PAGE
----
One-dimensional Arsenic Allotropes: Polymerization of Yellow Arsenic Inside Single-Wall Carbon Nanotubes

The pnictogen nanomaterials, including phosphorene and arsenene, display remarkable electronic and chemical properties. Yet, the structural diversity of these main group elements is still poorly explored. Here we fill single‐wall carbon nanotubes with elemental arsenic from the vapor phase. Using electron microscopy, we find chains of highly reactive As4 molecules as well as two new one‐dimensional allotropes of arsenic: a single‐stranded zig‐zag chain and a double‐stranded zig‐zag ladder. These linear structures are important intermediates between the gas‐phase clusters of arsenic and the extended sheets of arsenene. Raman spectroscopy indicates weak electronic interaction between the arsenic and the nanotubes which implies that the formation of the new allotropes is driven primarily by the geometry of the confinement. The relative stabilities of the new arsenic structures are estimated computationally. Band‐gap calculations predict that the insulating As4 chains become semiconducting, once converted to the zig‐zag ladder, and form a fully metallic allotrope of arsenic as the zig‐zag chain.

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DOI: 10.1002/anie.201805856

News

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The ICE group survived Hever!

Yesterday morning’s adverse weather conditions (to put it mildly) made the triathlon even more challenging. The swimmers had to cope with very cold water, the hilly bike track was dangerously slippery and the running track was mostly covered in mud. Undeterred, both teams completed the triathlon – soaking wet (even the ones that didn’t swim!) […]

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Single-atom alloy Perspective made it onto the JPCL cover!

The next issue of The Journal of Physical Chemistry Letters will feature cover art from the perspective article ‘Lonely Atoms with Special Gifts: Breaking Linear Scaling Relationships in Heterogeneous Catalysis with Single-Atom Alloys’ by Matthew T. Darby, Michail Stamatakis, Angelos Michaelides, and E. Charles H. Sykes. The cover depicts the atomic structure of a so-called […]

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The ICE group is Triathlon-ing for WaterAid again!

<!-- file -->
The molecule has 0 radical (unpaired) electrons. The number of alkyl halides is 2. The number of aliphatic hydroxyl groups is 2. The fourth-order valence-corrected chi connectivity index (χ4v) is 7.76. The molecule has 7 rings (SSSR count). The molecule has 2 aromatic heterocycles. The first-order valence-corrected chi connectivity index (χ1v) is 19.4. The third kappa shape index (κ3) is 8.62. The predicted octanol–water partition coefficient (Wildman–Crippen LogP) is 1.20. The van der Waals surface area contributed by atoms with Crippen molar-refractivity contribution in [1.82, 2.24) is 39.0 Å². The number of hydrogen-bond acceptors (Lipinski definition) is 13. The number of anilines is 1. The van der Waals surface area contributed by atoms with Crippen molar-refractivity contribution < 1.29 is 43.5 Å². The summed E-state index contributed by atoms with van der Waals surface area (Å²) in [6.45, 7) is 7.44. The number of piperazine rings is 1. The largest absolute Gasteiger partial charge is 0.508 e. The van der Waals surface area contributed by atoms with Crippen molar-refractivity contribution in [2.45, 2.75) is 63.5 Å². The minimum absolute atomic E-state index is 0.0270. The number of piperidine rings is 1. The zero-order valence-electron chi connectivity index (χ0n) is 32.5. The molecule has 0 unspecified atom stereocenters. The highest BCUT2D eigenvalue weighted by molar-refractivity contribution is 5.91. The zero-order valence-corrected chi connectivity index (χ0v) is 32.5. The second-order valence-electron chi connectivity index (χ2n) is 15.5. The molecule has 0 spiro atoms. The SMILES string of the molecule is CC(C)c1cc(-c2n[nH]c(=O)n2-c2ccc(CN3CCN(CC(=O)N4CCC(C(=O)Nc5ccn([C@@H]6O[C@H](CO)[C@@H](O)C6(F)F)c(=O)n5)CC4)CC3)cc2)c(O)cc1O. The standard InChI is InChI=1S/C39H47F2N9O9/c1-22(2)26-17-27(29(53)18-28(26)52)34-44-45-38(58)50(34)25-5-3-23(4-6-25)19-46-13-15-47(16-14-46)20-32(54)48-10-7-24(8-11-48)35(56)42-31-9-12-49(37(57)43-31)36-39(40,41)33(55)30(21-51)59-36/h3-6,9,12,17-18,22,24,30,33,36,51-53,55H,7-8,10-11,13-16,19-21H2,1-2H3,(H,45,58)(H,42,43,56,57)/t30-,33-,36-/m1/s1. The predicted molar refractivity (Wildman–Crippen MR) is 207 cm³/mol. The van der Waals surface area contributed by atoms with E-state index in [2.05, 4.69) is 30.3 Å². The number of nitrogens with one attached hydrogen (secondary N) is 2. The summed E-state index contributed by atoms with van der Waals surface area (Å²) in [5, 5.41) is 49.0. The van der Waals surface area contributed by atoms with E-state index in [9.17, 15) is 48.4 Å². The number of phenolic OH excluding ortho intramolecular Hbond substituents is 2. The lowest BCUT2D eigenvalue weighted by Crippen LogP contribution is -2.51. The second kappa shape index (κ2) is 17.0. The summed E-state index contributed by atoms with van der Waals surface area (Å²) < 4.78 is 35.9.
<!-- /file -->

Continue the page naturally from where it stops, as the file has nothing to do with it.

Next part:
After last year’s phenomenal victory, the ICE group is participating for the second time in the Hever Castle Triathlon. This year, there will be two relay teams: Phil, Gabriele, and Angelos will compete again in the half-ironman, while Andrea, his wife Sara, and Patrick will compete over the Olympic distance. The ICE group is not only trying […]

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Open Postdoc position

A position for a Research Associate in Computational Catalysis is now open. The project about methane activation at single atom alloys involves collaboration with Dr Michail Stamatakis and Prof. Charlie Sykes. To find out more or to apply, click here.

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Welcome Sam and Piero!

The ICE group is happy to welcome Sam Azadi and Piero Gasparotto, who joined us last month. The weather appeared eager to welcome them warmly as well, and we hope their time here will be as enjoyable and successful as the first month promised it to be.

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Michael wins prize for his Final Year MSci presentation!

Michael won a prize for the Best Final Year MSci presentation in the Condensed Matter and Materials Physics (CMMP) group for his project on ice nucleation titled “Achieving Cubic Ice”. Congratulations!

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2 PhD positions available

Two PhD positions are available in the ICE group. The projects are aimed at applying and developing computer simulation approaches to better understand the formation of ice.

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Open Postdoc position in a joint BP – UCL project

A postdoc position is currently open as part of the Knowledge Transfer Partnership between BP and UCL. The 3 year post will be predominantly based at BP offices in Sunbury-on-Thames and involve collaboration with the ICE group and Alberto Striolo’s group in the Chemical Engineering department. Click here to find out more about the post […]

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Martin and Patrick Won Prizes at the TYC Student Day 2018

The ICE group won prizes at this year’s Thomas Young Centre student day! With his presentation entitled “Role of Structure and Dynamics in Heterogeneous Ice Nucleation: A Tale of Two Brothers?” Martin won the prize for the best talk given amongst 12 shortlisted final-year PhD students in the TYC. For his contribution “A Machine Learning […]

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Patrick’s paper has been published in PRB

Patrick’s paper has been published in Physical Review B. In collaboration with Gábor Csányi at the University of Cambridge, Patrick developed a Gaussian approximation potential to simulate graphene to the same accuracy as density functional theory but at a computational cost smaller by magnitudes. The paper is available on the PRB website and our own.

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Group gatherings